In the first half of this year, China added USD 1.82 billion in FDI to Africa, up by 4.4 per cent year-on-year. More than 3,000 Chinese enterprises have invested deeply in Africa, of which over 70 per cent are private companies, the mainstay of Chinese investment in Africa.

Statistics from the Tanzania Investment Centre (TIC) show that from 1997 to August 2023, a total of 1,195 Chinese projects had been registered with a total value of US$10.73 billion and 141,530 jobs created.

The BRI has contributed to the poverty reduction in Africa. A report from the World Bank says that the Initiative has contributed to lifting 7.6 million people out of extreme poverty and 32 million from moderate poverty globally.

Through Belt and Road cooperation, Chinese companies have participated in the construction of over 6,000 kilometres of railways, 6,000-plus kilometres of roads, 20 ports and more than 80 large-scale power facilities in Africa.

In Tanzania, we have seen Chinese contractors undertaking numerous flagship infrastructure projects, including Lot 5 and Lot 6 of the Standard Gauge Railway, the new Msalato airport, the Kigongo-Busisi Bridge, etc.

These strategic infrastructural projects will greatly facilitate the movement of goods and people in relevant areas, reduce the cost of energy consumption and telecommunication and improve the investment climate of our country. Despite the aforementioned benefits, some Westerners claim that China is using the BRI to exploit Africa. They fabricated such concepts as “debt-trap diplomacy” and “opaque pricing” to tarnish the image of the BRI.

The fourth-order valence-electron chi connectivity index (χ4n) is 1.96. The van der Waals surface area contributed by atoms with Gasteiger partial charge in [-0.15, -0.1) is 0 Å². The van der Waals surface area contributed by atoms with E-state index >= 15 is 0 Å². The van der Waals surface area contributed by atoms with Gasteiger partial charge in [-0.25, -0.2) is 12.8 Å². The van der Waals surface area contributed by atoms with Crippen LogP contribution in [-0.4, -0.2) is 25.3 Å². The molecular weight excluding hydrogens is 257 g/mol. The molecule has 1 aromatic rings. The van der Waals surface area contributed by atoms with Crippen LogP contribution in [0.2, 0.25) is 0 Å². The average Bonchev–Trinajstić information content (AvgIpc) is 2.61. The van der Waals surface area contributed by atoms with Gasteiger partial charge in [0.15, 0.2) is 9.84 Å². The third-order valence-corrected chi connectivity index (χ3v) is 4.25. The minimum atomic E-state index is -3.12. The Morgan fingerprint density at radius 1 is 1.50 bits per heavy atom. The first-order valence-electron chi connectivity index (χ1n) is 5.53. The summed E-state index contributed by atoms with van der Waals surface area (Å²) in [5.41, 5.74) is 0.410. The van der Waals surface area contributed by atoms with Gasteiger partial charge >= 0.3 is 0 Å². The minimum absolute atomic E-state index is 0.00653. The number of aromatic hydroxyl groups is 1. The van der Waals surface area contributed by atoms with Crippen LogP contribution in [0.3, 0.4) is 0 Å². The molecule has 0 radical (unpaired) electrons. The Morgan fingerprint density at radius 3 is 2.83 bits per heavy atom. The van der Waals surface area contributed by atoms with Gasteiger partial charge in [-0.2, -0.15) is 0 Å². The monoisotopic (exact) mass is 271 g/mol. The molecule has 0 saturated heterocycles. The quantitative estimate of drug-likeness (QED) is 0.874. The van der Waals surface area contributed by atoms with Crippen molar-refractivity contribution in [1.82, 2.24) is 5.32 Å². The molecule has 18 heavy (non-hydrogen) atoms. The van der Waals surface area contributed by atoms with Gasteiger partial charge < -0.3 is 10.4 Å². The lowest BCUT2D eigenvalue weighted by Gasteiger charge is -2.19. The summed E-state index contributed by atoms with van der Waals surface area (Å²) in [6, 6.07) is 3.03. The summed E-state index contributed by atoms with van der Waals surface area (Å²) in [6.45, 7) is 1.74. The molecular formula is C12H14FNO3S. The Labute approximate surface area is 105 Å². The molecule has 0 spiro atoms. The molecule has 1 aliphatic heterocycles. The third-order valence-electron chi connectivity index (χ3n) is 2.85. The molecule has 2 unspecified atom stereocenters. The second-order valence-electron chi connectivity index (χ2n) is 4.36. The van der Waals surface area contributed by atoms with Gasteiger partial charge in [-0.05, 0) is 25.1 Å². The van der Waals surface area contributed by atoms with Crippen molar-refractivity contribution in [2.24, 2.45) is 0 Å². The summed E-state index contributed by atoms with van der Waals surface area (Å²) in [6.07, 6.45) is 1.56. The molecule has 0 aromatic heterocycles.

These accusations are totally baseless because looking at the African infrastructures, the BRI is helping Africa to transform itself, and none of the African states has fallen into the so-called “debt traps.” For many years, African countries failed to make progress due to poor infrastructure and lack of the willingness of traditional partners to help finance the construction of important infrastructure.

However, since China emerged as an economically great power, it has been actively participating in financing the construction of strategic infrastructures which have contributed to the economic growth of African countries.

With its effectiveness, Africa’s traditional development partners with a long history of exploiting Africa find it difficult to compete with the China-proposed BRI because this Initiative is based on long-term friendship and win-win cooperation.

It is quite evident that, the BRI has provided a platform for low and middle-income economies in Africa to register significant growth in terms of infrastructure development, job creation and increased trade opportunities.

As President Samia Suluhu Hassan said when she met with President Xi Jinping in Johannesburg this August, “Tanzania and other developing countries have benefited enormously from the Belt and Road Initiative and other major initiatives proposed by President Xi Jinping.” We Africans know what we need and who are our true friends.

The badmouthing of the BRI by some Westerners won’t affect our judgment on this grand strategy proposed by China but shared by the whole of mankind.

(The writer is a Dar es Salaam-based analyst on international politics and foreign relations, Email: cleophacegeorge@gmail.com)